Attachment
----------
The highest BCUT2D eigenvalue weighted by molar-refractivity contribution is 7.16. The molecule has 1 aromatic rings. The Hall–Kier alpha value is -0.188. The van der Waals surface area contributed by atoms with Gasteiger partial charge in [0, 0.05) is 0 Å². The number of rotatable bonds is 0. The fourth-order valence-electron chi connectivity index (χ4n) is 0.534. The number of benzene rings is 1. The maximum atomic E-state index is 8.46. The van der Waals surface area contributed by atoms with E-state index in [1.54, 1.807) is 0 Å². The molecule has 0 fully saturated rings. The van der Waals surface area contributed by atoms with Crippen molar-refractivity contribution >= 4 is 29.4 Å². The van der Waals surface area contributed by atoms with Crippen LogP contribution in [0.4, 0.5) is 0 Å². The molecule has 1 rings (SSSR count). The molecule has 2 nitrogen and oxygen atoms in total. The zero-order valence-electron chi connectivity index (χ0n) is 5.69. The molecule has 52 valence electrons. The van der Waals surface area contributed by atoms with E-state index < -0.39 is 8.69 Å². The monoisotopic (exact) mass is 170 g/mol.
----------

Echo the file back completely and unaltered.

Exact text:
The highest BCUT2D eigenvalue weighted by molar-refractivity contribution is 7.16. The molecule has 1 aromatic rings. The Hall–Kier alpha value is -0.188. The van der Waals surface area contributed by atoms with Gasteiger partial charge in [0, 0.05) is 0 Å². The number of rotatable bonds is 0. The fourth-order valence-electron chi connectivity index (χ4n) is 0.534. The number of benzene rings is 1. The maximum atomic E-state index is 8.46. The van der Waals surface area contributed by atoms with E-state index in [1.54, 1.807) is 0 Å². The molecule has 0 fully saturated rings. The van der Waals surface area contributed by atoms with Crippen molar-refractivity contribution >= 4 is 29.4 Å². The van der Waals surface area contributed by atoms with Crippen LogP contribution in [0.4, 0.5) is 0 Å². The molecule has 1 rings (SSSR count). The molecule has 2 nitrogen and oxygen atoms in total. The zero-order valence-electron chi connectivity index (χ0n) is 5.69. The molecule has 52 valence electrons. The van der Waals surface area contributed by atoms with E-state index < -0.39 is 8.69 Å². The monoisotopic (exact) mass is 170 g/mol.